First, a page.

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Who’s who in Philippine basketball history (part 2)

By Henry Liao May 13,2020
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Who’s who in Philippine basketball history (part 2)

By Henry Liao May 13,2020 - 03:44 PM

THE game being the national pastime of many Filipinos, it is no small wonder that there have been many prominent athletes in local basketball history, whether it be in the collegiate, amateur/professional ranks or international competitions, since the sport was invented by Canadian James Naismith in Springfield, Massachusetts in December 1898.

With the community home quarantine throughout Metro Manila and Luzon in effect since March 15, we simply have had so much time to do some research on the subject.

Join me then in this test of wits to find the identity of some of the prominent Filipino roundballers from the past.

THE QUIZ PART 2

11. “The Beard” of local basketball came along even before a certain baller by the name of James Harden made the headlines in the NBA.

A member of the gold medal-winning Philippine team in the 1974 Asian Youth Basketball Championship held in Manila, this soft-spoken 6-1 forward out of Mapua Tech, who would patiently comb his trademark beard in the locker room before each game, was the master of the banking jumpers and acrobatic undergoal stabs as the Third Wheel to William (Bogs) Adornado and Fortunato (Atoy) Co Jr. with the Crispa Redmanizers at the start of the PBA in 1975.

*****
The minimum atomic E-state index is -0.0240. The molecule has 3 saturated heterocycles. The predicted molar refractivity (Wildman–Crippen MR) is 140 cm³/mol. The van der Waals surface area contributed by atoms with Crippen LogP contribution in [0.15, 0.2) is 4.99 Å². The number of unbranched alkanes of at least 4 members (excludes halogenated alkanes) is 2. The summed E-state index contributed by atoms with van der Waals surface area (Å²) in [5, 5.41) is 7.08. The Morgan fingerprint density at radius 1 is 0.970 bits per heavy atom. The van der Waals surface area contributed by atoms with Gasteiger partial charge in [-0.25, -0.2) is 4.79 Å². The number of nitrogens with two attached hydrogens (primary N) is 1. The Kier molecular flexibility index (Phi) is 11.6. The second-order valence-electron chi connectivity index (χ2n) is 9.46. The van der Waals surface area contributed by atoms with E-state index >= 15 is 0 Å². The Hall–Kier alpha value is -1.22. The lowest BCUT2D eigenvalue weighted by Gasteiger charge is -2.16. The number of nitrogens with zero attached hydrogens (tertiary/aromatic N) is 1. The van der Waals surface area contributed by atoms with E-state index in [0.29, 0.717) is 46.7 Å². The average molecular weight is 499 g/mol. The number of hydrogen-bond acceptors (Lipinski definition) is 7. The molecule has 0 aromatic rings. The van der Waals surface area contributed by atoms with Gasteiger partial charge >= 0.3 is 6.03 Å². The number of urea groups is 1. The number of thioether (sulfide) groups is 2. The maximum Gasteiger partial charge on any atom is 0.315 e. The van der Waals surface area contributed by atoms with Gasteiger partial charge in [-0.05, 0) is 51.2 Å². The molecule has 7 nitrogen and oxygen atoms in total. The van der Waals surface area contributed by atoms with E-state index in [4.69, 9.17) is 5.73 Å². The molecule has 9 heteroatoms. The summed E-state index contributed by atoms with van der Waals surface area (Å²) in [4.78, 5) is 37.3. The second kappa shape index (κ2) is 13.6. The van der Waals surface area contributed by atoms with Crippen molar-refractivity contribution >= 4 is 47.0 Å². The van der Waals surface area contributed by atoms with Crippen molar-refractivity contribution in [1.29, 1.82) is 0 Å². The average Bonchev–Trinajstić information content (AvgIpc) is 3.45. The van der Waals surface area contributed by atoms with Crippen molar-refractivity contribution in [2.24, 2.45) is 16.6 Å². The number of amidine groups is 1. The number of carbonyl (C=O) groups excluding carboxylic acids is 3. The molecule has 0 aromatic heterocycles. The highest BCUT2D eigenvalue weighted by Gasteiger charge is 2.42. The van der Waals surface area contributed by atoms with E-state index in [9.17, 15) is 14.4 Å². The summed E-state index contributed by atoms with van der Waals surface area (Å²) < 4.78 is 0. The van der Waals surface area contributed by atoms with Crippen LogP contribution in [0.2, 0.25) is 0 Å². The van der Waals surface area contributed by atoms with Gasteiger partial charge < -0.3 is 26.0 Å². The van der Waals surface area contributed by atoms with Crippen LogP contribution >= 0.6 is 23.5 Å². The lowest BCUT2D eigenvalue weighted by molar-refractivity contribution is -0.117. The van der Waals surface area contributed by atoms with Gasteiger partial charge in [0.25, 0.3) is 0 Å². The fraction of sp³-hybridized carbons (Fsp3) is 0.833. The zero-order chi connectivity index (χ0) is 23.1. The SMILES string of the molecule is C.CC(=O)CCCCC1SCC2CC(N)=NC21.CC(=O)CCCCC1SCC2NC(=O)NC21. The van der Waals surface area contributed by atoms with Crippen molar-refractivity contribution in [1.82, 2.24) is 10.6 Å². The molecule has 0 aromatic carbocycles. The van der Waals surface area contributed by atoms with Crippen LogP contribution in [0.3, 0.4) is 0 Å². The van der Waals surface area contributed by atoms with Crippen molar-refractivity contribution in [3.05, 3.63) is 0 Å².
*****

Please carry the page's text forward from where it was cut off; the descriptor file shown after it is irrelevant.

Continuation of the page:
But this Sampaloc-born came to his own in 1977 when Adornado went down with a knee injury. That season, he gained MVP honors in the pro league.

This guy played 16 seasons (1975-90) in the PBA with Crispa, Tanduay, Purefoods, Shell and Anejo. During the time, he romped away with 16 conference titles – second only to Ramon Fernandez (20) for most championships in PBA history – in 26 trips to the finals. Who is he? His initials are AH.

12. After being beaten in a pair of tournaments, including the MICAA All-Filipino wars, the Crispa Redmanizers salvaged their 1973 season with a victory in the MICAA Invitational tournament.

There were top guns Fortunato Co and William Adornado, stratospheric Ed Carvajal, shooter Rey Pages (No. 16), shifty Rudy Soriano and pesky guard Reynaldo Franco (No. 19) under head coach Virgilio (Baby) Dalupan.

And then there was a boy-next-door player with the matinee-idol looks who reached national consciousness as an Ateneo de Manila shooter in the NCAA during the late 1960s.

A southpaw with great shooting skills, this 5-8 shooting ace played with the Blue Eagles from 1967 to 1970. He was the King Blue Eagle when Ateneo captured the 1969 NCAA crown.